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Keep moving

Updated: Oct 14, 2022

Person on a bike

My sub-conscious has decided that our morning run is an ideal opportunity to present me with random shit to connect. This morning’s offerings were:

  • The memory of getting stuck in a one-way system when sat-nav kept telling me to take a turning that wasn’t there.

  • The quote, popularly attributed to Albert Einstein, that I saw on FB yesterday: “Life is like riding a bicycle. To keep your balance you must keep moving.

The first thing I realised was that I had cold knees and the second was that I’d yet again forgotten to order a new pair of full length running trousers (oh bugger, still haven’t done it…). This is the sort of thing I’m up against when trying to solve my sub-conscious’ little puzzles – no wonder it takes me a while.

Anyway, I got there in the end.

The Stuck-In-A-One-Way-System incident had me fearing that it would only be terminated by me starving or running out of petrol (I like to think that I compensate for my lack of logic with dramatic flair. It's possible that I'm wrong...).

In actual fact, it ended when it finally dawned on me (a mere day or so in) that I could simply take any turning out of it. Sat nav would huff at me (it did) and spend quite some time insisting that I turn round when possible (it did), but eventually it would give in and start directing me to a new route (it did).

In that situation, I wasn’t able to find the “right answer” to my problem – I never worked out where it was that sat nav meant me to go. But doing nothing didn’t help. Simply repeating the same actions over and over again achieved feck all. Doing SOMETHING broke me out of the cycle, regardless of the fact that I had no idea what direction it was taking me in, and I eventually got to where I wanted to be.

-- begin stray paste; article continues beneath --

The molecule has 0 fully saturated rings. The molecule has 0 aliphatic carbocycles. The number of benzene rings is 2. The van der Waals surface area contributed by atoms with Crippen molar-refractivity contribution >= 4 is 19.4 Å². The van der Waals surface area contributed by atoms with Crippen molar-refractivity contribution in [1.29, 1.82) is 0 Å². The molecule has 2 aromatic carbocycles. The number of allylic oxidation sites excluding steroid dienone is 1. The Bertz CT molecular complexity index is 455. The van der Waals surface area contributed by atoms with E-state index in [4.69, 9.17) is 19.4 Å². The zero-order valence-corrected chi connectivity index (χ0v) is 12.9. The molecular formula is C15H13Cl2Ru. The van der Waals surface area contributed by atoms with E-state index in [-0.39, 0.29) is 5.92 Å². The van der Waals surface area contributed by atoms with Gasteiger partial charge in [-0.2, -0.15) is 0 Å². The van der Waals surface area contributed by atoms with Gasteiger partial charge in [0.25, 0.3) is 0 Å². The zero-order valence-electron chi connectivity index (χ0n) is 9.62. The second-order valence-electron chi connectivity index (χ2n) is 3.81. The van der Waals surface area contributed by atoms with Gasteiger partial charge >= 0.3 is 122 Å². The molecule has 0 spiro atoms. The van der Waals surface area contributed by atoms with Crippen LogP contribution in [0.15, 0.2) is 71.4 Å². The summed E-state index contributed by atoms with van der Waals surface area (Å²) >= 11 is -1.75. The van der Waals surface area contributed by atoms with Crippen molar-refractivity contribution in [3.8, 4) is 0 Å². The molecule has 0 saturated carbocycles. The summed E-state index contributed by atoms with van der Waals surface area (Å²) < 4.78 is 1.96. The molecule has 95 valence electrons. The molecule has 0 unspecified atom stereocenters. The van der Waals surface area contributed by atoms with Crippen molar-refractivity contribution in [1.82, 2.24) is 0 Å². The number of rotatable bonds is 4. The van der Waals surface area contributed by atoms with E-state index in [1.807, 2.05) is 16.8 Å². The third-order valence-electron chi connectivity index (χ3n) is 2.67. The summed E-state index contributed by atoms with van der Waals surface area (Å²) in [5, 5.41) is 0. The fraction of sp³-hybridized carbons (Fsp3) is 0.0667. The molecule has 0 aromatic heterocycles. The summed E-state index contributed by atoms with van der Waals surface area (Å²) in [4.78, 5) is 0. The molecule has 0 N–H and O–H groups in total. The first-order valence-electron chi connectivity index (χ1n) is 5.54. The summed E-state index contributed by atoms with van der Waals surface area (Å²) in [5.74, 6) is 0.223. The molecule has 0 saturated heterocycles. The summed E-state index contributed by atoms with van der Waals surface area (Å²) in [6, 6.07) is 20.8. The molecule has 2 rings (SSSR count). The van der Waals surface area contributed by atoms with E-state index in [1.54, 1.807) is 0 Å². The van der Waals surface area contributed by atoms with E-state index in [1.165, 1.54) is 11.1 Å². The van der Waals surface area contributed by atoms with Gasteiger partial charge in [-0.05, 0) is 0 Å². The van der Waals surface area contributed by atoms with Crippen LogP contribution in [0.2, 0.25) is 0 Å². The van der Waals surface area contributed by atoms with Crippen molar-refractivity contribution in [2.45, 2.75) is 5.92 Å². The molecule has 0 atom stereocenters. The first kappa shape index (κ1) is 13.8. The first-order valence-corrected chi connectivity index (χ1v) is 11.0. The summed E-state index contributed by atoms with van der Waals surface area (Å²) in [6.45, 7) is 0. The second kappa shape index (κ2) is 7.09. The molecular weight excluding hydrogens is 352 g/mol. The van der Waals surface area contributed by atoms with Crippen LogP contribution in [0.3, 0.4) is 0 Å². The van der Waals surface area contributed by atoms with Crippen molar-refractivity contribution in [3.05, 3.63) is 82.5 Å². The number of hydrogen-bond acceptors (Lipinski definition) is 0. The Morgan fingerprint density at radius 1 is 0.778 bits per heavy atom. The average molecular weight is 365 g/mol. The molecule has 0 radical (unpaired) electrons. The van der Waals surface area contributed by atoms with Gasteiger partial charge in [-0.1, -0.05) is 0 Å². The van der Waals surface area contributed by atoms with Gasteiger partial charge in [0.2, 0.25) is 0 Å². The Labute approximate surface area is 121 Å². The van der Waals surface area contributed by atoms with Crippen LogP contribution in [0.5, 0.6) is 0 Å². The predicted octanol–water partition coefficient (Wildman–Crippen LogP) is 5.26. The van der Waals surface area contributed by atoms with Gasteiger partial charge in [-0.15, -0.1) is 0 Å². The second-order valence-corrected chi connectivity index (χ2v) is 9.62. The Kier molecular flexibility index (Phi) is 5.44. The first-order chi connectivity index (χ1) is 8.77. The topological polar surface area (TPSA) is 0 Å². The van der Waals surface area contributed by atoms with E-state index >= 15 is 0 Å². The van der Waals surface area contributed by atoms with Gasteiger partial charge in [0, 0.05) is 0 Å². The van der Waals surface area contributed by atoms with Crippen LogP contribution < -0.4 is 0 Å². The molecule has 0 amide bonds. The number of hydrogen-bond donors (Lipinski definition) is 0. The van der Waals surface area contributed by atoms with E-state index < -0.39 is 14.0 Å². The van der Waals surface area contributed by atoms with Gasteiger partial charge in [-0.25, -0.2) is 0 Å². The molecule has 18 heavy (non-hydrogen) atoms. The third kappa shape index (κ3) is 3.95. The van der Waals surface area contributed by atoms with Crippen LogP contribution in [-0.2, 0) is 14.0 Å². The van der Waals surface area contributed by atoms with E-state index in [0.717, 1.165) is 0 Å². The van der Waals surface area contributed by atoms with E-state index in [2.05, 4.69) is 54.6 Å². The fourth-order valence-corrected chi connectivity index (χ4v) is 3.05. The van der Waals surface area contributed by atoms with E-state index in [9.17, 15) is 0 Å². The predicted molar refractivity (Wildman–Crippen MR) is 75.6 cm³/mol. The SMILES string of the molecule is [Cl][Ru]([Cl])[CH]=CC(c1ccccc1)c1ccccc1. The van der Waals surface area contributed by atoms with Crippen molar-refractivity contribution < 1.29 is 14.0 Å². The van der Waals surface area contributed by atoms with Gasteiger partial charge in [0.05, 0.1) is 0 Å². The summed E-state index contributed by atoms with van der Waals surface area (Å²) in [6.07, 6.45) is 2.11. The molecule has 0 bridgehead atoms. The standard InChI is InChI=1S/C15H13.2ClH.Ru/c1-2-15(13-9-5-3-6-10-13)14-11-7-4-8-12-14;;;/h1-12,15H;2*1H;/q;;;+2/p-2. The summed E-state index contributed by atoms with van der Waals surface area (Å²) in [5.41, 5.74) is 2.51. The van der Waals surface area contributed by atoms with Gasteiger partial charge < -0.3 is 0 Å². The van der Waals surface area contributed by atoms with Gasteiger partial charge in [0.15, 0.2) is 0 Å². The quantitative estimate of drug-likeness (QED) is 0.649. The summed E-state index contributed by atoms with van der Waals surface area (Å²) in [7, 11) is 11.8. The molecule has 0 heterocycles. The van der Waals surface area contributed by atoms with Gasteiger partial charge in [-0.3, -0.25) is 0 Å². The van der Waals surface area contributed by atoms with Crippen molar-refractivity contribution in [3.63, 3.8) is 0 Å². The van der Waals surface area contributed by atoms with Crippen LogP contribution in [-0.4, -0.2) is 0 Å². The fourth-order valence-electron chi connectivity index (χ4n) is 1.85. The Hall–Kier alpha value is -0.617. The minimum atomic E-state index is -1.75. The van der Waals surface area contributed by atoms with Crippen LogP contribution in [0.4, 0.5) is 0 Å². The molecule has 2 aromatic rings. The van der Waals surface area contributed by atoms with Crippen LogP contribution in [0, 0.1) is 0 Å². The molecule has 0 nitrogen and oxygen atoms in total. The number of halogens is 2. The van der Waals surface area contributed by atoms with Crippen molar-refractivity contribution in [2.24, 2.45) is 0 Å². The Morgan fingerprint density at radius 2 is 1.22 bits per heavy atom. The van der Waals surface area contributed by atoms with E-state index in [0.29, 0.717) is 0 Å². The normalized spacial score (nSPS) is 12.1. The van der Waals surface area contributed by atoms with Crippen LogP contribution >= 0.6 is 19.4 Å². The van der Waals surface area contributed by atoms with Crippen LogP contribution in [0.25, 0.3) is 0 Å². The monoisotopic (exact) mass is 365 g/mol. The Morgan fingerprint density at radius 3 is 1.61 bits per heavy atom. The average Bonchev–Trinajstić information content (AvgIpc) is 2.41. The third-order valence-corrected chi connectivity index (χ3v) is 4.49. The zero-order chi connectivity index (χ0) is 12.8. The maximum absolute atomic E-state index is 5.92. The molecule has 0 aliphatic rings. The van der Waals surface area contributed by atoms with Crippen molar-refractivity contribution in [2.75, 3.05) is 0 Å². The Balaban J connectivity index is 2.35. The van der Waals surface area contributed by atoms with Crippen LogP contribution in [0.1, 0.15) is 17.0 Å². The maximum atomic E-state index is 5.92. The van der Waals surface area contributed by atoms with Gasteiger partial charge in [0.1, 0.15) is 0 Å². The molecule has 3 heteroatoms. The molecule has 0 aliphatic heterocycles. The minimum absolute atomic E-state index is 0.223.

I usually associate the quote with goal setting, action plans, etc (which was the context in which I saw it yesterday), and this makes me feel guilty rather than inspired – rationally, I accept goals as A Good And Useful Thing, but emotionally I view them in much the same way as an American redneck views the federal government (I’m hoping that the redneck metaphor will trigger a distancing of myself from that view!).

But this morning I saw it differently. Today it conjured up an image of a child who has just had the stabilisers taken off their bike and who is wobbling and lurching precariously, occasionally going in circles accidentally. But, against the odds (and possibly several laws of physics) they are staying upright and keeping going. And that’s because of, not in spite of, the wobbles and lurching and accidental circles: that’s how we’re learning to find our balance.

And the connection? When you’re overwhelmed and don’t know how to achieve or fix what you want to, doing something is better than doing nothing. Even if you can’t see how that something will help you get where you want to go, it will get you moving and that’s how you’ll find your balance.

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